The student house as a family

Covid is bringing students closer together.
The Big Five student house

These are difficult times but the Covid pandemic is also bringing people together. As in these three student houses. ‘With the coronavirus, your house becomes the main place for your social activities.’

‘You have breakfast, drink tea and watch TV together’

Huize 12 Hoog

Animal Sciences Master’s student Monica van Leeuwen (23) and Environmental Sciences Bachelor’s student Konrad Peckolt Fordal (23) both live in Huize 12 Hoog in the centre of Wageningen.

Van Leeuwen: ‘There’s six of us: three guys and three girls. It was quite a bustling place before Covid. Everyone is in a student society or study association in addition to their degree studies. It meant we sometimes led quite separate lives. But with the coronavirus, your house becomes the main place for your social activities. That’s a big difference.’

Peckolt Fordal: ‘We’ve been spending a lot more time together since the coronavirus. We eat together more often. We’d do that occasionally before but not often as a whole group. We also talk to one another much more. So you really get to know one another.’

Van Leeuwen: ‘I actually like that aspect of the coronavirus crisis: we’ve become a kind of family. We also have all sorts of activities we’d never have done without the pandemic, such as a Tour de Chambre: everyone decorated their room with a certain theme and thought up an appropriate activity. One housemate even put on a pool party in his bedroom!’

Van Leeuwen: ‘We also organized a treasure hunt through Wageningen and in the summer we went on “home holiday”. We were planning to visit Konrad’s family in Norway but of course we couldn’t because of Covid. So we changed the plan and visited all the parents of housemates who live in the Netherlands instead.’

Peckolt Fordal: ‘But it’s also the little things. Breakfast together, lunch together, cups of tea together. Watching Lubach on TV. Doing things like that together makes you closer as a group.’

‘It feels like we’ve become a family’

The Big Five student house

Annebelle Jonker (22) is an Aquaculture and Marine Research Management Master’s student and lives in the Big Five student house.

‘For the past two and a half years, I’ve been living in a close-knit house in Tarthorst with four other girls and a cat called Eevee. Before Covid, everyone led busy lives: going to uni every day and with something on every evening. Often a few of us would eat together or go out on the town, but rarely the whole group. In other words, it was sociable but we had our own active lives.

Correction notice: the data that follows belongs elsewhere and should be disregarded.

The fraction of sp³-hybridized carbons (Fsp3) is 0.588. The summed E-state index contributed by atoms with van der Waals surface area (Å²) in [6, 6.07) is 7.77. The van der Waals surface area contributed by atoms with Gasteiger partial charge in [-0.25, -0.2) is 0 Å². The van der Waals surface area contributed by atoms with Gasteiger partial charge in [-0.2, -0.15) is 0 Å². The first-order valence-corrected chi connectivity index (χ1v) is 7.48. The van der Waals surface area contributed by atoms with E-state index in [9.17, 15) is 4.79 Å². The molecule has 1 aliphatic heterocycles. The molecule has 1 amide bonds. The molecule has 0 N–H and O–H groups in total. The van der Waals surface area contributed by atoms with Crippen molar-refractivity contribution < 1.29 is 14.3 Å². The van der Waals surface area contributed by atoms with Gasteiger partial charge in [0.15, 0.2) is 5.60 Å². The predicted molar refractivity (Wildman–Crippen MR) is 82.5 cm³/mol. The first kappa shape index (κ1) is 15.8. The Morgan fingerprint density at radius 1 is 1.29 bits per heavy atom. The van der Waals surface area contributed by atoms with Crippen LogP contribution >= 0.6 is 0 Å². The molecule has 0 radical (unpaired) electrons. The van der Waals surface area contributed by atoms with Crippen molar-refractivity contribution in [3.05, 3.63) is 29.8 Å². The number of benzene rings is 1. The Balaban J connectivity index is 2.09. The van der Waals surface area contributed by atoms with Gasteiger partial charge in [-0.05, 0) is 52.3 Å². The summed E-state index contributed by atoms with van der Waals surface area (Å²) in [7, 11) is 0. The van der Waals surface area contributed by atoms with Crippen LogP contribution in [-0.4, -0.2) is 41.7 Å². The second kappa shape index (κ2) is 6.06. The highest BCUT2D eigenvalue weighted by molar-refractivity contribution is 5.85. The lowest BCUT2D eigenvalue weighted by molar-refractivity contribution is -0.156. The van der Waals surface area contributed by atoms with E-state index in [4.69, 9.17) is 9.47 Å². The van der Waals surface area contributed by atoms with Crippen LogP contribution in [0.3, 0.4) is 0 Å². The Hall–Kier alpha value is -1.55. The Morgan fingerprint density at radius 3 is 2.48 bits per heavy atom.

‘We’ve all been at home much more since the pandemic. We eat breakfast, lunch and dinner together, we watch TV together all evening and we hang out together. At one point we started buying books of Japanese puzzles and doing them together. We watch Formula 1 and Ajax matches together. Often in the evening, someone will ask “Who fancies a beer?” and before you know it it’s four in the morning and we’ve spent the whole evening chatting. We were already friends before we moved in together. But if you spend a lot of evenings together like that and have really deep conversations, it brings you closer.

‘After the gym closed the first time, we started fanatically exercising in the living room. We put on an exercise class on YouTube and join in. At Christmas, we had a Christmas dinner: we decorated the living room, everyone wore something special and made one dish. Afterwards, we played games.

‘Before Covid, we would often study together in the library. Now everyone studies in their own rooms, but we often drop in on one another to relax a bit. It really feels like we’ve become a family.’

‘Music brought us closer together’

A corridor of fellow students in Bornsesteeg

Stefanus Mega Prabawa (26), Food Technology Master’s student, has a corridor of fellow students in Bornsesteeg rather than housemates.

‘There are nine of us living on a multicultural corridor in Bornsesteeg. We have Dutch, Chinese, Vietnamese, Italian and Indonesian students. We eat together more often since the pandemic started. At one point we came up with the idea of organizing a karaoke night after dinner. Hannah, one of my Dutch friends, brought her guitar. She was nervous but I could see she had talent, could play the guitar well and could sing. I also enjoy singing and it all clicked very nicely.

‘After many evenings rehearsing, we performed for the first time during one of our corridor dinners. We played the song “Best Part” by H.E.R. for the people on our corridor. It was an emotional moment, also because it was the final evening for Flavio on our corridor. He was returning to Italy the next day as he had finished his studies at WUR. The music brought us closer together.

‘Since the farewell performance for Flavio, Hannah and I have continued rehearsing. Sometimes we knock on friends’ doors in the flat and give a mini concert. Of course we’re not perfect but it’s a nice distraction and a little surprise for friends who miss live music.’

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